New structure to be built next to Auckland Harbour Bridge

By Te Ao - Māori News

A separate slim bridge for walking and cycling alongside the Auckland Harbour Bridge is to built as part of the government's investment in the New Zealand Upgrade Programme announced today.

A walking and cycling structure next to the harbour bridge is planned after it was found adding a SkyPath to the existing bridge would have made the structure unstable.

The new structure, called the Northern Link, is one of 16 projects that have been given the go ahead for Waka Kotahi NZ Transport to start building.

Some 13 of the NZUP projects underway include Otaki to North of Levin, the Northern Pathway, Penlink, Papakura to Drury South stage one, SH1/29 in the Waikato, Takitimu North Link stage one, SH58, Melling, and the Canterbury and Queenstown transport packages.

Further investment

A further $1.9 billion will be added to the original $6.8 billion for the NZUP projects, so the government can keep delivering infrastructure projects and creating jobs across the country to support Covid-19 recovery efforts.

Infrastructure and Finance Minister Grant Robertson says over two-thirds of the projects will proceed as announced despite increased costs due to Covid-19, and modifications will be made to others.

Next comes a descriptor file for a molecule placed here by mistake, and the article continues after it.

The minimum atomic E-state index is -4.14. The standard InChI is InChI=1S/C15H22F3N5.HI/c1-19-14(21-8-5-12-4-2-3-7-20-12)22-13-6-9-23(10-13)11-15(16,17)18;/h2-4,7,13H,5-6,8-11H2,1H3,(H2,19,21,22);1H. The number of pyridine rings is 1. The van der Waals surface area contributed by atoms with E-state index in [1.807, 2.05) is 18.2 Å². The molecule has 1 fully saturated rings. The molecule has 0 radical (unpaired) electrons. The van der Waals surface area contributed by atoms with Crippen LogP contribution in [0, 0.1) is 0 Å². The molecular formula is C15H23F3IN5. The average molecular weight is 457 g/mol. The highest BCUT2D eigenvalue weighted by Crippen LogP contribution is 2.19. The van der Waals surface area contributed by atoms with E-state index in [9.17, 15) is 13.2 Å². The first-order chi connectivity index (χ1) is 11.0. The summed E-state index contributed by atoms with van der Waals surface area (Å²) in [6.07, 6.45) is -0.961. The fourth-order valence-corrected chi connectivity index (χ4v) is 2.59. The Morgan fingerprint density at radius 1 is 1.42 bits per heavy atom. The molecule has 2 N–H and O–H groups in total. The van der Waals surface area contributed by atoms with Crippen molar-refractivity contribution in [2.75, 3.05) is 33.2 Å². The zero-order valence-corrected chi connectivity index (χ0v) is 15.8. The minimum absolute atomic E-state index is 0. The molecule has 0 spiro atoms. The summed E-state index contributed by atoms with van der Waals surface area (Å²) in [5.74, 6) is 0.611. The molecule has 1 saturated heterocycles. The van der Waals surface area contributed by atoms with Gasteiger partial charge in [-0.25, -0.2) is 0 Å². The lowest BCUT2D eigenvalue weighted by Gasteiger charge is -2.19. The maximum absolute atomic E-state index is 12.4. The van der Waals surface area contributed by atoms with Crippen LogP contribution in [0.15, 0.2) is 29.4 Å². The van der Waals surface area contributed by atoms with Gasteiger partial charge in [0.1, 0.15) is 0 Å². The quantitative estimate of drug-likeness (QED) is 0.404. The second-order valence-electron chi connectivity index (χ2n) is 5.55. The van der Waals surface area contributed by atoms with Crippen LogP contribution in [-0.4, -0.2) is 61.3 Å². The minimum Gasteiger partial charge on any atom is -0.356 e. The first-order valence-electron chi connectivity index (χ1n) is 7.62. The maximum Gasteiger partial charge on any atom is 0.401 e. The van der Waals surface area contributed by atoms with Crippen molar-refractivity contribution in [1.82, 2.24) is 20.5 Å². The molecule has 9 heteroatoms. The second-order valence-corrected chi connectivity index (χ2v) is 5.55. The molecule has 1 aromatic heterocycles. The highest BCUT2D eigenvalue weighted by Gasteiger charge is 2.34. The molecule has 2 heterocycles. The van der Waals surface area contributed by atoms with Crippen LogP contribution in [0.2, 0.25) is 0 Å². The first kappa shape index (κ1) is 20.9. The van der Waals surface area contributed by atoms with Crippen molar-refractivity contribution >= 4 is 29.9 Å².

“NZUP is already supporting over 1,000 jobs with 13 projects underway, helping to secure our economic recovery,” Robertson says.

“Covid-19 has increased construction costs around the world, and we’ve done the work upfront to understand the impact on NZUP projects that were announced pre-pandemic.

Pleased for Aucklanders

Auckland mayor Phil Goff says he’s pleased the changes in the New Zealand Upgrade Programme have sustained infrastructure investment in Auckland despite cost pressures faced by the government.

“Despite engineering challenges preventing the original plans for a SkyPath on the Auckland Harbour Bridge for walking and cycling, that connection will still go ahead as a standalone bridge," Goff says.

"This is significantly more costly but it is a sustainable and enduring solution that will benefit the city for generations."